Ask EN

July 2017 Issue




“Low” Labels Don’t Always Mean “Healthy”

Every time you see a low-content label on a food package, whether it’s low-fat, low-sodium, or low-calorie, it’s easy to consider those products to be “healthier” choices. Indeed, food and beverages must meet guidelines in order to claim they are low in a particular nutrient, but that doesn’t mean they are nutritious options, according to a Duke University study. Researchers found that 15 percent of foods and 35 percent of beverages have a low-content claim, but the claim was not necessarily associated with a more nutrient-rich product. The moral of the story? Read behind the lines to the ingredients list to look for nutrient-rich ingredients.

The “Low” Down on Food Labels

Here’s what low-content labels mean:

- Low calorie: 40 calories or less per serving
- Reduced/less calorie: at least 25 percent fewer calories per serving compared to the standard food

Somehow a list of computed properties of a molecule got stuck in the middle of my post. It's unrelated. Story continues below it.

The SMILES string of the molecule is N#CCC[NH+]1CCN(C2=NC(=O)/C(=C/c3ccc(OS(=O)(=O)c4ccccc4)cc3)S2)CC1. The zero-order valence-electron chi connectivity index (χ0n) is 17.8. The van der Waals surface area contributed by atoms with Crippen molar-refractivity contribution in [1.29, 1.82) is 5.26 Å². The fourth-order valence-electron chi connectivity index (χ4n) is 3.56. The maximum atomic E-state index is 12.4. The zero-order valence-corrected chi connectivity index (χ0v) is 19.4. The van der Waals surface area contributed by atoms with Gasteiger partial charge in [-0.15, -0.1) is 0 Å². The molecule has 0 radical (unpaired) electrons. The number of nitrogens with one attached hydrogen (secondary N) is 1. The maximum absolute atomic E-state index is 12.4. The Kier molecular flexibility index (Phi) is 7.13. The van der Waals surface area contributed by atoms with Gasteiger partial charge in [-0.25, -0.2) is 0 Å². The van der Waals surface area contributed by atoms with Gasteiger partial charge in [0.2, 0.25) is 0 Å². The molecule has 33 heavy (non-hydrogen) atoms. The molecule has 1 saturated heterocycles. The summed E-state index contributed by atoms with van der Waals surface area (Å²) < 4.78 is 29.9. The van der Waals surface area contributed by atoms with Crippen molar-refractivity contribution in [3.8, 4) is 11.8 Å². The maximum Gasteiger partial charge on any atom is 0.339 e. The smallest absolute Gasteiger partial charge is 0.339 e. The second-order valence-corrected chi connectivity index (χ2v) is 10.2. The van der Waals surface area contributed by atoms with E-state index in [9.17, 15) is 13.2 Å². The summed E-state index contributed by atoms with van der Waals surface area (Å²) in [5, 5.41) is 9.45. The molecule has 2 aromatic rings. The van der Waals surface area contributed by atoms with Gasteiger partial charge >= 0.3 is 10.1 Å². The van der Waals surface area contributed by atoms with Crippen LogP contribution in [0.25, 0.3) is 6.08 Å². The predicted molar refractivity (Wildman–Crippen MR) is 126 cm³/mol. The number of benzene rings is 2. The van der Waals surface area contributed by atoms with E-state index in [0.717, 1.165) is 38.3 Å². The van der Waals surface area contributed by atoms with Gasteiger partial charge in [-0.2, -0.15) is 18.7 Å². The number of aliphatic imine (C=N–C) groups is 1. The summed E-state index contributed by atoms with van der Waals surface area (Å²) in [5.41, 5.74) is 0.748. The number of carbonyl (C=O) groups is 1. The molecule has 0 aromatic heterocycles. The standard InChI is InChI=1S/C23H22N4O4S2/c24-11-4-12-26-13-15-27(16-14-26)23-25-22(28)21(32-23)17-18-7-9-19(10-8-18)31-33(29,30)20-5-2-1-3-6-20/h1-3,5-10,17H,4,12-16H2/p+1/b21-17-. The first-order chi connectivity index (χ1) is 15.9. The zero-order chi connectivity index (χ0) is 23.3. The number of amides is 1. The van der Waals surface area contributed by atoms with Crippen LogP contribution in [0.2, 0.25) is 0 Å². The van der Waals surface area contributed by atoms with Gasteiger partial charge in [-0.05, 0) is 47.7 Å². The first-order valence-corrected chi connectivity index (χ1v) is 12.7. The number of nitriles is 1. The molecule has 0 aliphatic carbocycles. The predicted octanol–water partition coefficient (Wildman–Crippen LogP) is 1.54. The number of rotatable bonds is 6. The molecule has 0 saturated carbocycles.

- Low fat: 3 grams or less per serving
- Reduced/less fat: at least 25 percent less fat per serving compared to the standard food
- Low sodium: 140 mg or less per serving
- Reduced/less sodium: at least 25 percent less sodium per serving compared to the standard food
- Reduced/Less sugar: at least 25 percent lower in added sugars compared with a serving of the original food
- Sugar-free: less than 0.5 grams of any form of sugar per serving
- No added sugar: no additional sugars of any kind (but can still contain natural sugars)